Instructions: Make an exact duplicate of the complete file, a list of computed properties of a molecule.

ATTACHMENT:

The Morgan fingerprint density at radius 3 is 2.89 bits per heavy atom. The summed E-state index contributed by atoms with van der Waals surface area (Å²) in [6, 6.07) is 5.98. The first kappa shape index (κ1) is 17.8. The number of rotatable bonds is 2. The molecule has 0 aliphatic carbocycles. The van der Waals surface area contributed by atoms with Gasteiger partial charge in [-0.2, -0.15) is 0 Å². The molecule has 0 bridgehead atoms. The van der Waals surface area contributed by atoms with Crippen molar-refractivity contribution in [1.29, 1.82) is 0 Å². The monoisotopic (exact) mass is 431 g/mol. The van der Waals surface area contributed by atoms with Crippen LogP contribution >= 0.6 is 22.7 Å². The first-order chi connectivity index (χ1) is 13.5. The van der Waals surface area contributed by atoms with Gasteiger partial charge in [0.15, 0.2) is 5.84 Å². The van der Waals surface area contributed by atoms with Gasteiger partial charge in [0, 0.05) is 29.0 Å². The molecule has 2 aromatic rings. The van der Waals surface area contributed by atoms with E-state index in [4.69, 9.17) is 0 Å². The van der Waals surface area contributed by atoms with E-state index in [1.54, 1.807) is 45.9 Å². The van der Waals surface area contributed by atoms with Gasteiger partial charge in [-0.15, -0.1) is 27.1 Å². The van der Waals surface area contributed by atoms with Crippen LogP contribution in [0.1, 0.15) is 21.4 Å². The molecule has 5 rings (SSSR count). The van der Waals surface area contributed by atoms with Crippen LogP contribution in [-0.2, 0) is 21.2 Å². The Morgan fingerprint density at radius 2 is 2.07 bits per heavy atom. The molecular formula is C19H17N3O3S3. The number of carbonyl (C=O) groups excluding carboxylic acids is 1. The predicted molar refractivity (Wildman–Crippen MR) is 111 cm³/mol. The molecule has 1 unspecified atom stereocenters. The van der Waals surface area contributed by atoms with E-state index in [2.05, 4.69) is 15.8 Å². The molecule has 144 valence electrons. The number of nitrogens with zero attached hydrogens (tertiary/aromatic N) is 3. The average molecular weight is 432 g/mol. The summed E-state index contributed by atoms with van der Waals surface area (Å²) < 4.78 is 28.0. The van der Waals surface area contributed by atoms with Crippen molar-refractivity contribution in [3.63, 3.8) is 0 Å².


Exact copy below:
The Morgan fingerprint density at radius 3 is 2.89 bits per heavy atom. The summed E-state index contributed by atoms with van der Waals surface area (Å²) in [6, 6.07) is 5.98. The first kappa shape index (κ1) is 17.8. The number of rotatable bonds is 2. The molecule has 0 aliphatic carbocycles. The van der Waals surface area contributed by atoms with Gasteiger partial charge in [-0.2, -0.15) is 0 Å². The molecule has 0 bridgehead atoms. The van der Waals surface area contributed by atoms with Crippen molar-refractivity contribution in [1.29, 1.82) is 0 Å². The monoisotopic (exact) mass is 431 g/mol. The van der Waals surface area contributed by atoms with Crippen LogP contribution >= 0.6 is 22.7 Å². The first-order chi connectivity index (χ1) is 13.5. The van der Waals surface area contributed by atoms with Gasteiger partial charge in [0.15, 0.2) is 5.84 Å². The van der Waals surface area contributed by atoms with Gasteiger partial charge in [0, 0.05) is 29.0 Å². The molecule has 2 aromatic rings. The van der Waals surface area contributed by atoms with E-state index in [4.69, 9.17) is 0 Å². The van der Waals surface area contributed by atoms with E-state index in [1.54, 1.807) is 45.9 Å². The van der Waals surface area contributed by atoms with Gasteiger partial charge in [-0.15, -0.1) is 27.1 Å². The van der Waals surface area contributed by atoms with Crippen LogP contribution in [0.1, 0.15) is 21.4 Å². The molecule has 5 rings (SSSR count). The van der Waals surface area contributed by atoms with Crippen LogP contribution in [-0.2, 0) is 21.2 Å². The Morgan fingerprint density at radius 2 is 2.07 bits per heavy atom. The molecular formula is C19H17N3O3S3. The number of carbonyl (C=O) groups excluding carboxylic acids is 1. The predicted molar refractivity (Wildman–Crippen MR) is 111 cm³/mol. The molecule has 1 unspecified atom stereocenters. The van der Waals surface area contributed by atoms with E-state index in [2.05, 4.69) is 15.8 Å². The molecule has 144 valence electrons. The number of nitrogens with zero attached hydrogens (tertiary/aromatic N) is 3. The average molecular weight is 432 g/mol. The summed E-state index contributed by atoms with van der Waals surface area (Å²) < 4.78 is 28.0. The van der Waals surface area contributed by atoms with Crippen molar-refractivity contribution in [3.63, 3.8) is 0 Å².